Sunday, June 17, 2007

Sugar

It is an old theme on this blog but, in my view, the major cause of the obesity-diabetes epidemic in modern societies (developing and developed) is related to excessive sugar consumption. A sugar soft-drink or sugar-laden fruit juice drink per day increases the chance of a woman contracting diabetes by 80%.

Sweets, soft-drinks and fruit drinks, cakes, biscuits, alco-pops, pizza were once seen as 'treat' consumption items. For many people they are now routinely consumed as regular food along with carbohydrate-dense but nutritionally impoverished bread and rice products as well as increasingly saccarine fruits.

Casual inspection suggests to me that more than half of the isles in a modern supermarket push high sugar products such as soft-drinks, sweets, flours, cakes, biscuits, breads, bread spreads etc - essentially all sugar-dense, low-nutrition foods.

Lee Smith drew my attention to a useful article on our overconsumption of sugars in today's Age. It is an excellent read.

In my view Dr. Aikins was right. Our diets would be much better based on a mix of healthy proteins and fats with an end to bread and the ubiqitous bread roll. Lots of salads and green vegetables should be consumed, much less potato and generally a reduced obsession with high sugar fruits such as the over-ripe sugary apples, bananas and oranges that doting mums force down their childsren's throats on the mistaken impression that the sugar in them is somehow safer than that in a lollypop.

To assume that adults are well-informed and can (and should) make rational choices for themselves and their children is naive. Most adults are obsessed in their food-selection habits with fat content - they will select a 'no fat' muesli bar as a snack even if it is mainly a sugary 'treat'. Bread and rice are part of most people's everyday diets yet they are primarily just a source of simple carbohydrates that are broken down almost immediately on injestion into sugars.

Taxing sugary foods is impractical (and regressive) but advertising high sugar foods probably should be restricted and that certainly soft-drinks and fruit drinks should be banned from school canteens. I think the composition of the worst types of sugar-indulgent junk food, such as Krispy Kremes Doughnuts, should be exposed and publicised.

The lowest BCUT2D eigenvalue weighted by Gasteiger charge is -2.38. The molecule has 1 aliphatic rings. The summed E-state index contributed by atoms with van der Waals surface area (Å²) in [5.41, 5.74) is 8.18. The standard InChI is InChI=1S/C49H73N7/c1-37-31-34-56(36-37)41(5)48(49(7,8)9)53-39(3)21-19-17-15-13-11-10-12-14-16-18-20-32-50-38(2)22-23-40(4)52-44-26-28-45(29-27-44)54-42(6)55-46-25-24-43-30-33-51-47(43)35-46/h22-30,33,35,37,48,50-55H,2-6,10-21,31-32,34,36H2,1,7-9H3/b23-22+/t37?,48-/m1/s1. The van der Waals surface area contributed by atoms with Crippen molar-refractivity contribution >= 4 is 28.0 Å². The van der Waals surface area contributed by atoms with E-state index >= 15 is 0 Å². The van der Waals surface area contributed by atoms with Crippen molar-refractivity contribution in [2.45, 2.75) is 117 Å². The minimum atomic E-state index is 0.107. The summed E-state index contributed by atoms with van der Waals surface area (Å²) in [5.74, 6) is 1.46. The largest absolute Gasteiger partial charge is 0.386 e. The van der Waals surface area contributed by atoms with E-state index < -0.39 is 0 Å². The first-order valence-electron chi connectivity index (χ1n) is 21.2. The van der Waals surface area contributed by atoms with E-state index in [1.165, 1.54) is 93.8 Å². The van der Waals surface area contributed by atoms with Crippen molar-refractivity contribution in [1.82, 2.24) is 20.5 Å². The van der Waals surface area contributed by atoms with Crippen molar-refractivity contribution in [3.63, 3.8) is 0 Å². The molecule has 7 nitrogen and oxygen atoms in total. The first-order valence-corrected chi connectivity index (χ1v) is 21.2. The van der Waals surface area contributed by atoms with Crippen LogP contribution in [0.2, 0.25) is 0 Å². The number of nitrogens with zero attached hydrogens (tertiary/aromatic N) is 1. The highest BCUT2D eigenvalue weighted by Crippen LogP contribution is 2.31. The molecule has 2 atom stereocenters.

The best way of addressing diabetes and obesity issues is to change peoples attitudes to food and to encourage the private sector to deliver foods which are not sugar-dense. Bacon and eggs is a wonderful breakfast and McDonald's hamburgers make a reasonable lunch if you ditch the bread roll in the bin.

I have been working on other economic issues for the past few months but intend resuming my economic work on nutrition and health policy in the second half of 2008.

5 comments:

Mark U said...

Harry

Have you seen these articles about the US siutation?

http://www.washingtonpost.com/ac2/wp-dyn/A8003-2003Mar10?language=printer

http://www.parsintl.com/pdf/11824-NYT-CornRefiners.pdf

Anonymous said...

Harry Bacon and eggs is a shockingly bad breakfast for you. It fried making and therefore very unhealthy.

conrad said...

HC,

its suprising how you believe in discredited ideas like the Atkins stuff (check the US CDC) given the work you do.

Why not look at places people are not generally overweight and what factors contribute to it? The most obvious places are those in East Asia where people also have the highest life expectancy, like Japan, Korea, Hong Kong etc -- these people can essentially eat as much as they want given their wealth, yet don't. In addition, their diet is not protein heavy -- it is in fact quite balanced (including plain old rice).

I think the short story is that if you have a balnaced diet and don't eat too much, you won't become fat. This isn't genetic -- there are lots of fat second generation East Asians in places like the US and Australia.

hc said...

Conrad, There is some evidence of a fat gene as we have discussed before and some evidence that evolution has left us with bodies poorly equipped to deal with abundance.

I like Atkins because he shifted the emphasis away from fats to carbohydrates. I think he is right in this emphasis.

We have reduced fat consumption as obesity and diabetes have sky-rocketed. The theory requires revision.

The Japanese eat a lot of fish, bitter melon and green veggies which are entirely consisdtent with Atkins.

conrad said...

Lets look at the problem another way.

Selecting just rich coutries, what do you think the correlation is between diet type (i.e., percentage of carbohydrates, fats etc. eaten) and obesity ?